Vaccinating horses at the proper time of the year for Eastern Equine Encephalitis is critical to ensuring animal health and protection from the mosquito-carried disease. But, timing of those vaccinations is important. According to Michigan State University equine veterinarian Judy Marteniuk, horses vaccinated after late March should be protected, but those vaccinated prior to March should receive an EEE booster.
EEE is a vector disease, which means it cannot be transmitted from horse to horse. In EEE, Mosquitoes are the vectors, or carriers, that transmit the disease to horses, which can result in death. However, there is a caveat. Marteniuk says early foaling broodmares that were vaccinated early on should get a booster in order to provide protection to their foals. The vaccine should be effective for six to eight months.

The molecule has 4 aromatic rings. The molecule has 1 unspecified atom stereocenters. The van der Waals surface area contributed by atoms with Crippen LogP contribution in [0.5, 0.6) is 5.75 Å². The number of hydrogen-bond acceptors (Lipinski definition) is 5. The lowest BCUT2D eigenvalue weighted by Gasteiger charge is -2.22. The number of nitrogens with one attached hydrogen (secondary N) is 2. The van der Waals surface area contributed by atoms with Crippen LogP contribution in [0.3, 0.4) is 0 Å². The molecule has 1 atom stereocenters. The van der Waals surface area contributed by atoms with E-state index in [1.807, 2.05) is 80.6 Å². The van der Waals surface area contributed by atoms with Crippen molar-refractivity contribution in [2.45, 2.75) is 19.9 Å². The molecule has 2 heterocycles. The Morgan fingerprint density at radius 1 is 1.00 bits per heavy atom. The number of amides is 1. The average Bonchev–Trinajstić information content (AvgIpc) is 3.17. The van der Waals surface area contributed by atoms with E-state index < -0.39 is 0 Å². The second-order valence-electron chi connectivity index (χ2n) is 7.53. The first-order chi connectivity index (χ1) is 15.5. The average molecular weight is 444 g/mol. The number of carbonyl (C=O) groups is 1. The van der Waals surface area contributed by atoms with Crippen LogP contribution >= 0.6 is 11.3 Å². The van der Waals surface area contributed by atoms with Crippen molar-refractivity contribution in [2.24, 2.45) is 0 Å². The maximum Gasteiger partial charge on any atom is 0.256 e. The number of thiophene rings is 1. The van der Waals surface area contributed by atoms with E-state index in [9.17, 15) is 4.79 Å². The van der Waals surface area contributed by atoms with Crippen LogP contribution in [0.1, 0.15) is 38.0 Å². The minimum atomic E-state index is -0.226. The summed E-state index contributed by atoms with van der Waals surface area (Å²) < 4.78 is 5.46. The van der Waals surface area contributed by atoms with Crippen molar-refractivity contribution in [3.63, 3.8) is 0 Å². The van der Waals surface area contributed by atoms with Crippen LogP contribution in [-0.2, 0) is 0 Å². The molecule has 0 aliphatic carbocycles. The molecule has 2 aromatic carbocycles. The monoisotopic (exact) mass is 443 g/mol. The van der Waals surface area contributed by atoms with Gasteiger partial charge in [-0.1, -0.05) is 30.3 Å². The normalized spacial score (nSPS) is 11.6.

Karen Waite, MSU Extension equine specialist, cautions that if you have a horse and are unsure of its vaccination history, you should revaccinate them to be sure they are protected. Marteniuk advises that any horse not vaccinated in the past one to two years should receive a booster two weeks after the initial vaccination, rather than waiting the usual three to four weeks according to routine vaccination protocol.